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System modelling. Continuous-time dynamics. Time domain and frequency domain analysis. Feedback control. Control system performance and robustness. Control system design techniques.
This course is an introduction to the design and analysis of control systems. A control system is a system that commands another system in a way that ensures that the overall system does what we want it to. A simple example is a thermostat controlling a heater to ensure that a room doesn't get too hot or too cold, but much more sophisticated kinds of control systems exist. A good understanding of control systems is useful in the design of electric power systems (generator excitation control, tap-changing transformers, etc.), aircraft (autopilots and flight control), rockets and spacecraft (altitude control), cars (cruise control, engine control, etc.), robots (position and speed control), and in many other application areas. To control a system so that it does what we want we first need to understand how the system responds to different command inputs. The course begins by looking at how to mathematically model different kinds of systems, and how to analyse and simplify models using tools such as the Laplace Transform. We then introduce feedback control systems, which are systems in which the controller continually checks that the controlled system is doing what it is supposed to do and modifies its commands to ensure the desired result occurs, making the controller robust to uncertainties in the system model and disturbances in the environment. We look at several different techniques for understanding and improving the stability and performance of feedback controllers, as well as common types of controller designs such as the classic PID controller. Practical work includes a project designing and implementing a PD roll controller for a 1.5 m rocket in a Vertical Wind Tunnel.
At the conclusion of this course you should be able to:LO1: Use mathematical methods to describe and analyse single input, single output (SISO) and complex control systems (WA1, WA2)LO2: Assess the stability and steady state performance of control systems (WA1, WA2)LO3: Interpret and solve continuous time systems using classical control methods (WA2, WA4)LO4: Apply and reflect on modern computer design tools and experimental techniques to design, simulate, and verify the performance of real-world control and emerging systems in a team environment (WA2, WA4, WA5, WA9, WA12)LO5: Communicate the design of control systems, including using PID schematics (WA10)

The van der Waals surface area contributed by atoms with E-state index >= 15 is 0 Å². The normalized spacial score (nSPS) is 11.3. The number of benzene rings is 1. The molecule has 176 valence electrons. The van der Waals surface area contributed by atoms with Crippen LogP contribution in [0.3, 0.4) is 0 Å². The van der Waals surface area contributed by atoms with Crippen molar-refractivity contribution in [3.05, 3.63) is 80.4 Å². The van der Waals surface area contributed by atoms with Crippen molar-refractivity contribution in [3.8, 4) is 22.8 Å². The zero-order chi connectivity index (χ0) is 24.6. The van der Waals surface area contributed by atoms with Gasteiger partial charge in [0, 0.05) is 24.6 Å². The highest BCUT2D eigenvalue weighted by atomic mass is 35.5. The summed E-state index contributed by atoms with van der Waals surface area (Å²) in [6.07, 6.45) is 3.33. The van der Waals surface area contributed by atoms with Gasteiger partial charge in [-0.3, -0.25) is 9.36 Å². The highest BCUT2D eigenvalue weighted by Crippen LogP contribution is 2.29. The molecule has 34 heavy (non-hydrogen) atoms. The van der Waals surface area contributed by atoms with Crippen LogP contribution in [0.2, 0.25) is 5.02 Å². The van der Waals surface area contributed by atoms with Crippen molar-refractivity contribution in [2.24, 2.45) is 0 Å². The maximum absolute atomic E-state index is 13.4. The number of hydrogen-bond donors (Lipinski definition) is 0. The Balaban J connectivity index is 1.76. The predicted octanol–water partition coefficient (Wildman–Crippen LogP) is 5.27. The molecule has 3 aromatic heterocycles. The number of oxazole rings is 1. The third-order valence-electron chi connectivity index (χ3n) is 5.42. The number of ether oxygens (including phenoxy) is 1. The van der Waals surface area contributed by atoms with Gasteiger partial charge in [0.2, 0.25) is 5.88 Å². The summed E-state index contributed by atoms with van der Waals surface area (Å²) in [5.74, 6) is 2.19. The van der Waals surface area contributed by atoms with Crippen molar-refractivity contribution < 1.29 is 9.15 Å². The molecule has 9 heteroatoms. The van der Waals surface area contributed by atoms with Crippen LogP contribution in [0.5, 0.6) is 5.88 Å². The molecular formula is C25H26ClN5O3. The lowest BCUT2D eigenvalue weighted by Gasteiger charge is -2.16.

This course will provide students with an opportunity to develop the Graduate Attributes specified below:
Critically competent in a core academic discipline of their award
Students know and can critically evaluate and, where applicable, apply this knowledge to topics/issues within their majoring subject.
Employable, innovative and enterprising
Students will develop key skills and attributes sought by employers that can be used in a range of applications.
Students will comprehend the influence of global conditions on their discipline and will be competent in engaging with global and multi-cultural contexts.
Students must attend one activity from each section.
ENEL321 Course Notes
(On the ENEL321 LEARN Page).
Franklin, Gene F. , Powell, J. David, Emami-Naeini, Abbas;
Feedback control of dynamic systems
Pearson, 2015 (Earlier editions are also acceptable).
Modeling Analysis and Control of Dynamic Systems
Stefani, Savant, Shahian, Hestetter et al;
Design of Feedback Control Systems
Saunders College Publishing/Harcourt Brace, 1996.
Contact HoursLectures: 36 hoursTutorials: 6 hoursWorkshops: 0 hoursLaboratories: 12 hours Independent studyReview of lectures: 36 hoursTest and exam preparation: 36 hoursAssignments: 12 hoursTutorial preparation: 6 hoursLaboratory calculations: 6 hours Total 150
Domestic fee $1,059.00
International fee $6,000.00
* All fees are inclusive of NZ GST or any equivalent overseas tax, and do not include any programme level discount or additional course-related expenses.
For further information see
Electrical and Computer Engineering